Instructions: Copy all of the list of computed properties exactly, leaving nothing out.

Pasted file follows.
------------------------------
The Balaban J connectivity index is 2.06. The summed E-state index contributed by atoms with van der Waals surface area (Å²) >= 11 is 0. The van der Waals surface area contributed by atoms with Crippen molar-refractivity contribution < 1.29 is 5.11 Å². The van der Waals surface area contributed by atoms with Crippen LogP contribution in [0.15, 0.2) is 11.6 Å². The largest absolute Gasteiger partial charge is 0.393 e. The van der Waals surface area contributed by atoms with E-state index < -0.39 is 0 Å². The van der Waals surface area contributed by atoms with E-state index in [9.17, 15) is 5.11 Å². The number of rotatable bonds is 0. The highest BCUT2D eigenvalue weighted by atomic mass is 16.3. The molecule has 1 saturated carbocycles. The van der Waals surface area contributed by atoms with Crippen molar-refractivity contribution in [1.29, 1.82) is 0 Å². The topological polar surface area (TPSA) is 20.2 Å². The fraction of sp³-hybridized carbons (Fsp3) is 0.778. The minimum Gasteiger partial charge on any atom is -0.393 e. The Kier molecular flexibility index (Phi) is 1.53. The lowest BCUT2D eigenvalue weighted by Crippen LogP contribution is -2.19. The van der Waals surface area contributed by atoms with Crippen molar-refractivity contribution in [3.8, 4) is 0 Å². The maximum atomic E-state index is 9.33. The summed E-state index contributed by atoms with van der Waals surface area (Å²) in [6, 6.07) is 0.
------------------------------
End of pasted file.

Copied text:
The Balaban J connectivity index is 2.06. The summed E-state index contributed by atoms with van der Waals surface area (Å²) >= 11 is 0. The van der Waals surface area contributed by atoms with Crippen molar-refractivity contribution < 1.29 is 5.11 Å². The van der Waals surface area contributed by atoms with Crippen LogP contribution in [0.15, 0.2) is 11.6 Å². The largest absolute Gasteiger partial charge is 0.393 e. The van der Waals surface area contributed by atoms with E-state index < -0.39 is 0 Å². The van der Waals surface area contributed by atoms with E-state index in [9.17, 15) is 5.11 Å². The number of rotatable bonds is 0. The highest BCUT2D eigenvalue weighted by atomic mass is 16.3. The molecule has 1 saturated carbocycles. The van der Waals surface area contributed by atoms with Crippen molar-refractivity contribution in [1.29, 1.82) is 0 Å². The topological polar surface area (TPSA) is 20.2 Å². The fraction of sp³-hybridized carbons (Fsp3) is 0.778. The minimum Gasteiger partial charge on any atom is -0.393 e. The Kier molecular flexibility index (Phi) is 1.53. The lowest BCUT2D eigenvalue weighted by Crippen LogP contribution is -2.19. The van der Waals surface area contributed by atoms with Crippen molar-refractivity contribution in [3.8, 4) is 0 Å². The maximum atomic E-state index is 9.33. The summed E-state index contributed by atoms with van der Waals surface area (Å²) in [6, 6.07) is 0.